Shoot the runner

A one day job, I really needed the money.

A financial injection to prolong my time in Vancouver.  Because for me time was literally money.  

I was foraging through the job section of craigslist when I came across a photography job.  A one day event, shooting a colour run.

Since this was a sporting event, I somewhat hastily put together a "sports" page on my website made up of photos I had recently taken of Martin and Zak on our US road trip, plus photos I had taken of a staff football game from my old job back in England.

This, along with the fact that I possessed a 70-200mm lens was enough for me to be offered the job.  

"meet me next to the giant inflatable pineapple", has a job ever started with those instruction?

 

It wasn't the usually photography jobs where we would be interacting with the talent.  We were photography machines, automated snipers shooting away at everyone who crossed the line.

I think there was an issue with the course as people stopped running when they reached the line and congregated into groups to take selfies.  I think the way the course was laid out made it seem that the line was the actual finishing line.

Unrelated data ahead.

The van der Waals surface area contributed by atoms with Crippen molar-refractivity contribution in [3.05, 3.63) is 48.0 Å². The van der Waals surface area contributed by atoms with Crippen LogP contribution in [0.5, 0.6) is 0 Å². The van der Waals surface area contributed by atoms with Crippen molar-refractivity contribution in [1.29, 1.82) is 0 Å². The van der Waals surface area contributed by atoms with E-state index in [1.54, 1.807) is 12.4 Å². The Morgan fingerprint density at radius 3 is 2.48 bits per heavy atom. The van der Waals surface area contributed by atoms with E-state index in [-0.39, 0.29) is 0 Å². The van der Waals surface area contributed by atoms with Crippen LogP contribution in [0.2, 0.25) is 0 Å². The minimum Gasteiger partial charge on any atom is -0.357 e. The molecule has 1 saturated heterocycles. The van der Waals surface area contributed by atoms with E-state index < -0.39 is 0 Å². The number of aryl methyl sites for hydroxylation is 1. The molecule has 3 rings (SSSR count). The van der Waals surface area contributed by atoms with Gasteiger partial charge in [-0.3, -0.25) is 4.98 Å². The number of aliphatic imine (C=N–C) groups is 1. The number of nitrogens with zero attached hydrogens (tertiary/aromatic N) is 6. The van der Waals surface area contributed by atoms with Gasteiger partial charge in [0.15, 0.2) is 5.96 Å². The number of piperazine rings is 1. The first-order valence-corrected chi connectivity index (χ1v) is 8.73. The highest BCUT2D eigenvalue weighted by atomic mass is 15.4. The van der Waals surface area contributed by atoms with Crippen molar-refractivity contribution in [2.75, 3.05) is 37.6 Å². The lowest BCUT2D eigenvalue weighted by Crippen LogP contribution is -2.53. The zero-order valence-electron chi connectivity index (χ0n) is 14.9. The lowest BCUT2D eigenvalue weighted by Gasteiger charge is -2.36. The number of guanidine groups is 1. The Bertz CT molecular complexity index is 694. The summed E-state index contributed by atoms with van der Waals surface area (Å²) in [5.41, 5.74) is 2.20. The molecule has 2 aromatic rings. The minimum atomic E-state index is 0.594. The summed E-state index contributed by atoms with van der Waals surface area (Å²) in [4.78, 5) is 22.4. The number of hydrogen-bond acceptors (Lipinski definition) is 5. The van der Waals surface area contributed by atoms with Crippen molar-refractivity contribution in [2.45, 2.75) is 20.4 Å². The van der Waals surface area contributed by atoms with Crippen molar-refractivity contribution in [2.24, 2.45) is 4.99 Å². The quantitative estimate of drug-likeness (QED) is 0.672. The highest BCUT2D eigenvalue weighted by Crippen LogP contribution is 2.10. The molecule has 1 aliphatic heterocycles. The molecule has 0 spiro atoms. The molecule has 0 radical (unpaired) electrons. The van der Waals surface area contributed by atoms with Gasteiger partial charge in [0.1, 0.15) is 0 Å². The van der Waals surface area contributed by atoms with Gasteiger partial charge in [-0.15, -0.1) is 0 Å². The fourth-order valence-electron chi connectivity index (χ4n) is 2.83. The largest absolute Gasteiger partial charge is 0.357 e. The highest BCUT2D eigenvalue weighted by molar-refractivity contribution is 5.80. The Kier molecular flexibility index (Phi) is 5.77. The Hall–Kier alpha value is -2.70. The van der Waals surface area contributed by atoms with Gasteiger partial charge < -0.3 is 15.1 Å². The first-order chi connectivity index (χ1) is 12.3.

The worst thing was when people noticed us and stopped right in front of me demanding that I take their photo.  With the 70-200mm lens being a strong zoom lens it is impossible to take photos of people when they are too close.  From experience I have learnt that it is easier just to pretend to take there photo rather than to explain the complexities of focal range.  "Yeah, I have taken your photo, look great, fuck off please".

Some people would ask to see the photos. "No sorry, I like like 8000 more people to photograph".

After photographing people for a while we began to see a difference in the runner.  They seem to arrive and go in waves.  First to arrive are the hardcore runners.  Then were the generally fit people, the kind of people who go to the gym a lot and perhaps do yoga and eat hummus.  Next came the main wave of